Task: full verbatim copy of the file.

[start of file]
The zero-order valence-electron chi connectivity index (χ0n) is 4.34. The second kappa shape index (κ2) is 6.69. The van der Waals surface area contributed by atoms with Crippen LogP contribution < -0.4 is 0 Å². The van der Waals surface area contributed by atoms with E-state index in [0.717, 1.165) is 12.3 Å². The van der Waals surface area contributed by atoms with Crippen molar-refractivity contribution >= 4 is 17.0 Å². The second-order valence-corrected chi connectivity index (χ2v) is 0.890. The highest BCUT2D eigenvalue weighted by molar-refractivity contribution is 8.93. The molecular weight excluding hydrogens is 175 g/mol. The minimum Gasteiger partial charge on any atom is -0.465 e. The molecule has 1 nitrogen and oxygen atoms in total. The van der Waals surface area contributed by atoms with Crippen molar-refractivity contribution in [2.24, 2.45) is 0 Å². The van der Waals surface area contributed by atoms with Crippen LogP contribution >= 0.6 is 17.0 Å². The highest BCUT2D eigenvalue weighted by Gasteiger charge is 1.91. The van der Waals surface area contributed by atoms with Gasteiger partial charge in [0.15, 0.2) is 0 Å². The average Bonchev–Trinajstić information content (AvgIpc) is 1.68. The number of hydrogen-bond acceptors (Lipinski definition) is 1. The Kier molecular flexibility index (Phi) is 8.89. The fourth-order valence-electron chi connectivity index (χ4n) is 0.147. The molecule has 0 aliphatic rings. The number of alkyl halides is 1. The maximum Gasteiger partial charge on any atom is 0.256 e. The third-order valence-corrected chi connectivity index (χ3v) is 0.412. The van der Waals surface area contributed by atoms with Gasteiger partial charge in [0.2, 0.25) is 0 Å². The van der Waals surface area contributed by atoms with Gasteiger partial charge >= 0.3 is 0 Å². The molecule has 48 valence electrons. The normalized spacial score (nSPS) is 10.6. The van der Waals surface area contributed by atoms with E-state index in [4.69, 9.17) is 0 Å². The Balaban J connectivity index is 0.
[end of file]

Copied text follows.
The zero-order valence-electron chi connectivity index (χ0n) is 4.34. The second kappa shape index (κ2) is 6.69. The van der Waals surface area contributed by atoms with Crippen LogP contribution < -0.4 is 0 Å². The van der Waals surface area contributed by atoms with E-state index in [0.717, 1.165) is 12.3 Å². The van der Waals surface area contributed by atoms with Crippen molar-refractivity contribution >= 4 is 17.0 Å². The second-order valence-corrected chi connectivity index (χ2v) is 0.890. The highest BCUT2D eigenvalue weighted by molar-refractivity contribution is 8.93. The molecular weight excluding hydrogens is 175 g/mol. The minimum Gasteiger partial charge on any atom is -0.465 e. The molecule has 1 nitrogen and oxygen atoms in total. The van der Waals surface area contributed by atoms with Crippen molar-refractivity contribution in [2.24, 2.45) is 0 Å². The van der Waals surface area contributed by atoms with Crippen LogP contribution >= 0.6 is 17.0 Å². The highest BCUT2D eigenvalue weighted by Gasteiger charge is 1.91. The van der Waals surface area contributed by atoms with Gasteiger partial charge in [0.15, 0.2) is 0 Å². The average Bonchev–Trinajstić information content (AvgIpc) is 1.68. The number of hydrogen-bond acceptors (Lipinski definition) is 1. The Kier molecular flexibility index (Phi) is 8.89. The fourth-order valence-electron chi connectivity index (χ4n) is 0.147. The molecule has 0 aliphatic rings. The number of alkyl halides is 1. The maximum Gasteiger partial charge on any atom is 0.256 e. The third-order valence-corrected chi connectivity index (χ3v) is 0.412. The van der Waals surface area contributed by atoms with Gasteiger partial charge in [0.2, 0.25) is 0 Å². The van der Waals surface area contributed by atoms with Gasteiger partial charge >= 0.3 is 0 Å². The molecule has 48 valence electrons. The normalized spacial score (nSPS) is 10.6. The van der Waals surface area contributed by atoms with E-state index in [4.69, 9.17) is 0 Å². The Balaban J connectivity index is 0.